After 3months of healing, the area around the metal housing was marked and relieved to create space in the denture, then the spacer was applied around the attachments and autopolymerizing resin was added to incorporate the ball attachments directly into the denture base.(Fig. 21, 22,23) Home care instructions were discussed with the patient during the placement visit and patient was recalled after 1 week for a follow up. After 1 week follow up the patient expressed his satisfaction with the new denture in terms of its stability and retention.
 
Fig 20 Conventional Complete denture
Fig 20 Conventional Complete denture
 
Fig 21 Ball attachments on the implant
Fig 21 Ball attachments on the implant
 
Fig.22 Metal Housings to be picked up and transfer in the denture
Fig.22 Metal Housings to be picked up and transfer in the denture


DISCUSSION

Neutral zone mandibular impression was recorded in order to determine the space within which the denture could be seated without being subjected to excessive displacing forces from the surrounding musculature and thus aid in denture base stability. Neutral zone is defined as “the potential space between the lips and cheeks on one side and the tongue on the other; that area or position where the forces between the tongue and cheeks or lips are equal”.

Maxillary neutral zone impression was not recorded as the effect of tongue size and position do not appear to have as profound an impact on the stability of a maxillary denture as compared to the mandibular denture. Besides, the position of the mandibular teeth arranged in the neutral zone was used as a guide to position the maxillary teeth in the neutral zone Previously surgical treatment of ridge atrophy was concentrated on the replacement of bone where it was lost, or efforts to further use the existing residual ridge through procedures aimed at lowering the floor of the mouth or deepening the vestibules. Surgical complications may include infection, paresthesias, broad unretentive residual ridges, and rapid loss of the graft to resorption. Because of the nature of the surgery, patients also experienced a lengthy recovery period of at least 6 months during which they were unable to wear their dentures.

The introduction of dental implants to the surgeon’s armamentarium has dramatically reduced the need to consider preprosthetic soft and hard tissue surgical procedures. Overdentures are designed to distribute the masticatory load between the edentulous ridge and the abutments. The overdenture transfers occlusal forces to the alveolar bone through the periodontal ligament of the retained tooth roots. Proprioceptive feedback, from the periodontal ligament to the muscles of mastication, may act to prevent occlusal overload and thereby prevent bone resorption because of excessive forces. The short term and long-term preservation of alveolar bone has been documented not only adjacent to the overdenture abutments but also adjacent to the edentulous ridges.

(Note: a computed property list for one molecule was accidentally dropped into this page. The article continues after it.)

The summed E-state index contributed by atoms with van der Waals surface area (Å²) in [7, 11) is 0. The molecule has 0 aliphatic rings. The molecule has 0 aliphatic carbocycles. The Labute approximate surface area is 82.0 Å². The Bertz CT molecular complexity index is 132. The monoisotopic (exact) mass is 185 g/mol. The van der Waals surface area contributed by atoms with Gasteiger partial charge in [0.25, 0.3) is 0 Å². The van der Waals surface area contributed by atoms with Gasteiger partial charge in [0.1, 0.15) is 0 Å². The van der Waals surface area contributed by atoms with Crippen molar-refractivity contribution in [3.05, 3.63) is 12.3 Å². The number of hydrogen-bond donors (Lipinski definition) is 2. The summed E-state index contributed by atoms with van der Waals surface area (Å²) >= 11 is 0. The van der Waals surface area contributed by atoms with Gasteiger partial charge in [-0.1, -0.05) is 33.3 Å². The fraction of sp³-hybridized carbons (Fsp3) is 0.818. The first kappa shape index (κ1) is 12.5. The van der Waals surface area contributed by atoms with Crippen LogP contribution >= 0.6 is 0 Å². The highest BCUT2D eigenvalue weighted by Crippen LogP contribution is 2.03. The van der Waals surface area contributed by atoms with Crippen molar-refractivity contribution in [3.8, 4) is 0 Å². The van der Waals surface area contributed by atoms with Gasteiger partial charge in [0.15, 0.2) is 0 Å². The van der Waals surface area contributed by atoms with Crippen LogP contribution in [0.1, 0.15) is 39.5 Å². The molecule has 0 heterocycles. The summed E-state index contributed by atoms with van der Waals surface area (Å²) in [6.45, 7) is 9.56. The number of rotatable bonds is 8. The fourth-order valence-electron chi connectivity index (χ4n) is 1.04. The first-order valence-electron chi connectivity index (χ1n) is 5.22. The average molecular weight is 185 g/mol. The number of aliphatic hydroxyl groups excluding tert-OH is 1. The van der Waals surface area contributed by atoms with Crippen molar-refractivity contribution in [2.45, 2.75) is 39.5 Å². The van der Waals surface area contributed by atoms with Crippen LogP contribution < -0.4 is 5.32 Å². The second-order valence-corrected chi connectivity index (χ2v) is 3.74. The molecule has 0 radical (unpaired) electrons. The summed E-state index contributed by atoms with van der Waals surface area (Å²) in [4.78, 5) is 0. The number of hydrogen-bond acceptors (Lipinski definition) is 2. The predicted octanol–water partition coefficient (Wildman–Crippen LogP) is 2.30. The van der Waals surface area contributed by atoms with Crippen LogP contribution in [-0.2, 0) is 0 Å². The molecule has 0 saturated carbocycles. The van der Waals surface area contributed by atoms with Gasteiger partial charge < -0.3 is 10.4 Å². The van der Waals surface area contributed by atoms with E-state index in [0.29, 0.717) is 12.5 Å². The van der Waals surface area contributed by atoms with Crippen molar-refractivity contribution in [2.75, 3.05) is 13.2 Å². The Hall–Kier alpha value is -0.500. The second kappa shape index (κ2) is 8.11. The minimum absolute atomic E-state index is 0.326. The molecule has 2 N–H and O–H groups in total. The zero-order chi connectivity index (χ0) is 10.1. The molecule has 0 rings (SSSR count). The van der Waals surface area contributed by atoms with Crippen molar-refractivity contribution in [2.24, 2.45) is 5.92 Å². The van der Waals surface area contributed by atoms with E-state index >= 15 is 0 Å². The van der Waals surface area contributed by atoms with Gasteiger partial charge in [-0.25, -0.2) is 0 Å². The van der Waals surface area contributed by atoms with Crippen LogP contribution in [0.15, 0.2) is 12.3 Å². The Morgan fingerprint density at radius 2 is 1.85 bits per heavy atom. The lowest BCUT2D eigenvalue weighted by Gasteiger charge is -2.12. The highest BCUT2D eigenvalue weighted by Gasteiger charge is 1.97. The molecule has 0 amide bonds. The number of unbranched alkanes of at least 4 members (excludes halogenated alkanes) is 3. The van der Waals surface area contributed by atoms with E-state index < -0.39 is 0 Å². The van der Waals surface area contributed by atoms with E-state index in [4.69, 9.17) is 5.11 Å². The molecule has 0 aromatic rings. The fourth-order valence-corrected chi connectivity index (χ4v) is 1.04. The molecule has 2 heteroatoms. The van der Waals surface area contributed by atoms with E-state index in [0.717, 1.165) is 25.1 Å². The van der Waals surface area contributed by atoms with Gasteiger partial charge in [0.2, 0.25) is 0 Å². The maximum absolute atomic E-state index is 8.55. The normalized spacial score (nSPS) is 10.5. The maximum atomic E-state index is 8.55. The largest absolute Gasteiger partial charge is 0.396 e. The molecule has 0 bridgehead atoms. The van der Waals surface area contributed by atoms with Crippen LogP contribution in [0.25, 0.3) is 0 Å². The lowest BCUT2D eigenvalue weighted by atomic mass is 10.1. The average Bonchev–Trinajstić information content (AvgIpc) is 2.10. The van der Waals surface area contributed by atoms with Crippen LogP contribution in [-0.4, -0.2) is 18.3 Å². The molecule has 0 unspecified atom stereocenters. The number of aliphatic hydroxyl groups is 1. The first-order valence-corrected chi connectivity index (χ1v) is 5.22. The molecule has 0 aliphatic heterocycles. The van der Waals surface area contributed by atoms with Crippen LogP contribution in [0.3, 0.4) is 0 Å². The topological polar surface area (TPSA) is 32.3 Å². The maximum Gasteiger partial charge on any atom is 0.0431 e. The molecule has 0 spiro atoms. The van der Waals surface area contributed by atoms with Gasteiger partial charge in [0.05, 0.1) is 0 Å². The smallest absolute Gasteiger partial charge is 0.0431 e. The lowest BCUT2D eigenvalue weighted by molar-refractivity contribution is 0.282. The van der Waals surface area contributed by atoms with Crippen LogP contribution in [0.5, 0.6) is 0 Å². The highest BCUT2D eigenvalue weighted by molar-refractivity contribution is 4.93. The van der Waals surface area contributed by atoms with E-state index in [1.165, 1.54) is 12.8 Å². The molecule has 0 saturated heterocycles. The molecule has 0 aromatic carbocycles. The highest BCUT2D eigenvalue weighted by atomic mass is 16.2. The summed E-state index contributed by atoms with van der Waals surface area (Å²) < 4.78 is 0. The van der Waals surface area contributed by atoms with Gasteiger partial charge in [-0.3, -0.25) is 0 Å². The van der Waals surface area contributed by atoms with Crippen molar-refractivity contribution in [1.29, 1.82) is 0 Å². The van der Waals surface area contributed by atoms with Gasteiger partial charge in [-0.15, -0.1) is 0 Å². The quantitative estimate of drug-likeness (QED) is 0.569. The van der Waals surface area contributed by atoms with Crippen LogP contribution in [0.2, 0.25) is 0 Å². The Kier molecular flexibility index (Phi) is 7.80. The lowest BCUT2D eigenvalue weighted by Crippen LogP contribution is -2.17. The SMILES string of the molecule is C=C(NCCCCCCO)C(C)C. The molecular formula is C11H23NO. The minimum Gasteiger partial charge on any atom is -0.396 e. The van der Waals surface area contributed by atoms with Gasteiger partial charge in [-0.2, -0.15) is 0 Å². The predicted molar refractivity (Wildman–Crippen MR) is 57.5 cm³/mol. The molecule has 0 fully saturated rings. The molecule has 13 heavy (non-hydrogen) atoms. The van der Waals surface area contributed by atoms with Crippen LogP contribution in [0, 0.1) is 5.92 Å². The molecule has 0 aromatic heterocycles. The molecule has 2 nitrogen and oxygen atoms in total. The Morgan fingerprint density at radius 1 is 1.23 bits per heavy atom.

Fig 23 metal housing with nylon caps picked in the lower denture
Fig 23 metal housing with nylon caps picked in the lower denture
CONCLUSION:

Bone resorption of residual ridges is common. The rate of resorption varies among different individuals and within the same individual at different times. Factors related to the rate of resorption are divided into anatomic, metabolic, functional, and prosthetic factors. The pathological changes must be carefully examined and resolved, prior to the beginning of the new prosthetic rehabilitation.Also carefully evaluate the border seal area for the mandibular denture which extends downward to the floor of the mouth and posteriorly into the lateral throat form. These areas undergo extensive movement during many of the functions of the oral cavity.

It is important for the dentist to know what tongue positions are necessary to maintain a seal during the major functions of the mouth. It is also essential to know the relationship between normal tongue position and the floor of the mouth and lateral throat forms.It, therefore, becomes possible for the dentist to instruct the patient so that these positions will remain constant during the making of a mandibular impression and when retention is tested.

Retracted tongue positions are not compatible withstability. Therefore, recognition of normal and retracted tongue positions and means of improving retracted positions are important adjuncts to successful denture service. A thorough history, a keen eye in clinical examinations and sound knowledge about the possible treatment alternatives will help the prosthodontist to provide his patients with satisfactory complete denture prosthesis

REFERENCES:
 
  1. Douglas Allen Atwood. Some clinical factors related to rate of resorption of residual ridges. J Prosthet Dent 2001 86;2: 119-125.
  2. Christopher Whitmyer, Salvatore J. Esposito, and Scott Alperin. Longitudinal treatment of a severely atrophic mandible: A clinical report. J Prosthet Dent 2003 90;2: 116-120.
  3. Corwin R. Wright. Evaluation of the factors necessary to develop stability in mandibular dentures. J Prosthet Dent 2004 92;6: 509-518.
  4. Chris C. L. Wyatt. The effect of prosthodontic treatment on alveolar bone loss: A review of theliterature. J Prosthet Dent 1998 80;3: 362- 366.
  5. Joseph E. Makzoume. Morphologic comparison of two neutral zone impression techniques: A pilot study. J Prosthet Dent 2004 92;6: 563-567.
  6. Krishna Prasad D., Divya Mehra & Anupama Prasad D. Prosthodontic management of compromised ridges and situations. NUJHS 2014 4; 1: 141-148.